The power of the seat reservation

This evening, I left London Paddington on a train bound for Cheltenham. As with all my planned travel for business, I’d bought my ticket well in advance – both to be assured of a seat (not always guaranteed on British trains) and to be on a train that gets to my destination some time before midnight.

Not joking. Not even a bit.

Anyway, I picked up my tickets, complete with reservation number, went to the waiting train and boarded the carriage. After the usual waiting for the last minute announcement from Paddington station as to where I could find my train.

It’s a bit of a game. If you enjoy dashing across the concourse, baggage in tow, while trying to simultaneously avoid commuters running with equal desperation, but in the opposite direction.

My train carriage was basically deserted, but I headed over to the seat associated with my reservation, because my life is all about following “the rules”.

I sat down just as a middle-aged guy did the same, but directly opposite me. Despite the plethora of empty seats all around us.

I had apparently encountered my middle-aged doppelgänger. We ended up sitting opposite each other, across a table, in a four-seater part of the carriage. All around us, empty seats. But – for some bizarre reason – we stayed in our assigned seats.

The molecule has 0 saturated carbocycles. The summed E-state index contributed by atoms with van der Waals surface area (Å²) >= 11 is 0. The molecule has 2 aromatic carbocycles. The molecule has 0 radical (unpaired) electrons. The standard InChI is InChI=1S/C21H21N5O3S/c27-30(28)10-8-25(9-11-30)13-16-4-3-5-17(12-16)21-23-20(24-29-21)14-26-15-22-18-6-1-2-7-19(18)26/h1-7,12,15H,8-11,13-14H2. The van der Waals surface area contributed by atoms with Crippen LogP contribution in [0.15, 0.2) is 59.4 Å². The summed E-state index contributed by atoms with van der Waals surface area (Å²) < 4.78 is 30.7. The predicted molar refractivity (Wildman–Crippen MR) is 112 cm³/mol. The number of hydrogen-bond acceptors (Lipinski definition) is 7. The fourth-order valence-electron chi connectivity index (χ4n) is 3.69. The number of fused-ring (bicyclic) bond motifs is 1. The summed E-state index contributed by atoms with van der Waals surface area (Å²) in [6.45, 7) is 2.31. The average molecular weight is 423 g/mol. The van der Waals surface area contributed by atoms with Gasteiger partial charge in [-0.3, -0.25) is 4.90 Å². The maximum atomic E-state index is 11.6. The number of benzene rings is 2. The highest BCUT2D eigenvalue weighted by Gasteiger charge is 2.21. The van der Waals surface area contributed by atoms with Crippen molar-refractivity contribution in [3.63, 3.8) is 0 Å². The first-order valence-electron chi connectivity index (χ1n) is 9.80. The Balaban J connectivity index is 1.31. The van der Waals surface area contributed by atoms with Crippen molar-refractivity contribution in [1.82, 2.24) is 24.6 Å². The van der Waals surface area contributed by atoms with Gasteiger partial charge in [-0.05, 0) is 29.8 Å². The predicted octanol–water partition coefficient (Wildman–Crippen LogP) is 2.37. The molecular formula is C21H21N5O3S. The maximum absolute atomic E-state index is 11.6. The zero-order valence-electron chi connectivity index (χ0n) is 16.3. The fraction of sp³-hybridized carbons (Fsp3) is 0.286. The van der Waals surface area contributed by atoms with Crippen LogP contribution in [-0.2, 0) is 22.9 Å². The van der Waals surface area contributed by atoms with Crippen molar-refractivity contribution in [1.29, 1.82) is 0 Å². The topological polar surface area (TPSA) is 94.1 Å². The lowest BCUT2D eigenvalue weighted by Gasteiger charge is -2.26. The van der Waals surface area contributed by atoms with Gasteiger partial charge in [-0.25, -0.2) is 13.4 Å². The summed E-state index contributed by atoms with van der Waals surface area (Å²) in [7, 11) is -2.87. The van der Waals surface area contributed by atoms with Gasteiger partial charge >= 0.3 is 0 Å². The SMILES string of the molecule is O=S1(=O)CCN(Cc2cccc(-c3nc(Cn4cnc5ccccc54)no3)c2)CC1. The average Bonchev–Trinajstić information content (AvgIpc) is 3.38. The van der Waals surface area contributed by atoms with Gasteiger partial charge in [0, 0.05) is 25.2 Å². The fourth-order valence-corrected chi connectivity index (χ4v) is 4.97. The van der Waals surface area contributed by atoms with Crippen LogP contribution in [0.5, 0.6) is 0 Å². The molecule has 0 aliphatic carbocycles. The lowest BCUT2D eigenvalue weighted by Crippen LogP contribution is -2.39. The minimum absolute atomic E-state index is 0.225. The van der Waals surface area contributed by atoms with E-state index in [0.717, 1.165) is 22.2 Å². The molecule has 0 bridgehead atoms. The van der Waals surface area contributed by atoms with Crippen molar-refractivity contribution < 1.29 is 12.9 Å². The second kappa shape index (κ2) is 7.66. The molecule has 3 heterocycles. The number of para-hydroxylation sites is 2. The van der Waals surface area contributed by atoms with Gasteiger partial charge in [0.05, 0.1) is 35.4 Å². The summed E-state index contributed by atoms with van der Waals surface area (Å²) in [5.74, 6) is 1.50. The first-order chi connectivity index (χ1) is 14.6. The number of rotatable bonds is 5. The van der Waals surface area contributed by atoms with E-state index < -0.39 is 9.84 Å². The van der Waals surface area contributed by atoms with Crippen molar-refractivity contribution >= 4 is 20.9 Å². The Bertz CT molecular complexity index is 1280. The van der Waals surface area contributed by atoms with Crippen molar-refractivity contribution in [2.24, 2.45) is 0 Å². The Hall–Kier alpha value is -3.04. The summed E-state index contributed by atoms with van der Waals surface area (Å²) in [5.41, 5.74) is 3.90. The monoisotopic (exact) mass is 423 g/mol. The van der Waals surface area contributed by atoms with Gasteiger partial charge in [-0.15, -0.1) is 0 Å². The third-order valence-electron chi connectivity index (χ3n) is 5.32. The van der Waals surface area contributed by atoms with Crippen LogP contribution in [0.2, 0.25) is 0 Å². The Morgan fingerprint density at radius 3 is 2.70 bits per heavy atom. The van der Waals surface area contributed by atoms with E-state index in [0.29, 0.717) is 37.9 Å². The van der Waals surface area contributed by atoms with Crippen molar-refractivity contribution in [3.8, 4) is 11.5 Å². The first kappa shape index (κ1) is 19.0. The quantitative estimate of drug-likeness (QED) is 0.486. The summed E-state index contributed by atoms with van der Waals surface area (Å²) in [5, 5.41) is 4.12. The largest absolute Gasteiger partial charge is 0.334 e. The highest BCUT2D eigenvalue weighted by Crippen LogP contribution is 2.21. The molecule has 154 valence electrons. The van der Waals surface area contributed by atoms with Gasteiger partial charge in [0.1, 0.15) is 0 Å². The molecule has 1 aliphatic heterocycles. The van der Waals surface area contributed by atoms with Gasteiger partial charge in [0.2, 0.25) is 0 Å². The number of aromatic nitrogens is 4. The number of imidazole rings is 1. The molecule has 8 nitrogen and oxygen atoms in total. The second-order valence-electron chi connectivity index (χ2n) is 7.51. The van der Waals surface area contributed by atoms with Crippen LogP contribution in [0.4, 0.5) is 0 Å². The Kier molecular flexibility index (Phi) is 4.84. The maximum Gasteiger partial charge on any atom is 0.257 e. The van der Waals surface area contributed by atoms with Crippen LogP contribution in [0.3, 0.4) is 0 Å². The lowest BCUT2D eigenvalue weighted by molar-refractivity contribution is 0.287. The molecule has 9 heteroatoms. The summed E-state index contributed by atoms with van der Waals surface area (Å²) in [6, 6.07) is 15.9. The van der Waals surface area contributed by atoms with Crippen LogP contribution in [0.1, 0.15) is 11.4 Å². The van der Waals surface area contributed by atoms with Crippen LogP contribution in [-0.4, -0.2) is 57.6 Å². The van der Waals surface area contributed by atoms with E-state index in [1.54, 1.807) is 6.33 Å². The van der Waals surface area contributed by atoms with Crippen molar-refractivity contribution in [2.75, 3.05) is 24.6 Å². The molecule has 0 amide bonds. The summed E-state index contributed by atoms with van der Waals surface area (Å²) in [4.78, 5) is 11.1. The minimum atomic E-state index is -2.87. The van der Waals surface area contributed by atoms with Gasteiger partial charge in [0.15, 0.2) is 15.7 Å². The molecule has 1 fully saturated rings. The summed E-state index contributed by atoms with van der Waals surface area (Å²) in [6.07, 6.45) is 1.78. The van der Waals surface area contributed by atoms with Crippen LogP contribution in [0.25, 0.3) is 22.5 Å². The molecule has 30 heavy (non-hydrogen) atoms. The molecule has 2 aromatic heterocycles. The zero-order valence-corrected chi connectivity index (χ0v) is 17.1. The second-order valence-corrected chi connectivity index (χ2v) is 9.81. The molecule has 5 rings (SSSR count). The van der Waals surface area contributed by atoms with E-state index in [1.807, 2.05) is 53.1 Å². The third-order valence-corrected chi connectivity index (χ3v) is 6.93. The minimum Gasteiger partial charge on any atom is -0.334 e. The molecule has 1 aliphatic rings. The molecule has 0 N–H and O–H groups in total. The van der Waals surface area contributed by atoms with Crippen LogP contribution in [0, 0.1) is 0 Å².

He kept looking at his ticket and then at the reservation stub behind his head.

Then he looked at me and the stub behind my head. But no movement.

Despite our knees virtually touching under the table. And I’m by no means a tall guy…

He look genuinely perturbed.

Sensing an impasse, and being far too stubborn to move, I pulled out my laptop and got stuck into some work, leaving the world around me behind. Unbelievably, it took an hour for the guy to move to the seat next to him so he could stretch out his legs.

He remained in the same four-seater arrangement, even though there were empty seats all around us. He had a reserved seat and obviously wasn’t going to stray too far from it.

I fear I may have ruined his entire evening. Or given him a whole new story about how rude and ruthless people in London are.

I travel back to London on Thursday. Maybe I’ll sit in an un-assigned seat then. Maybe.

But for this evening, I won the game of “keep your reserved seat”.

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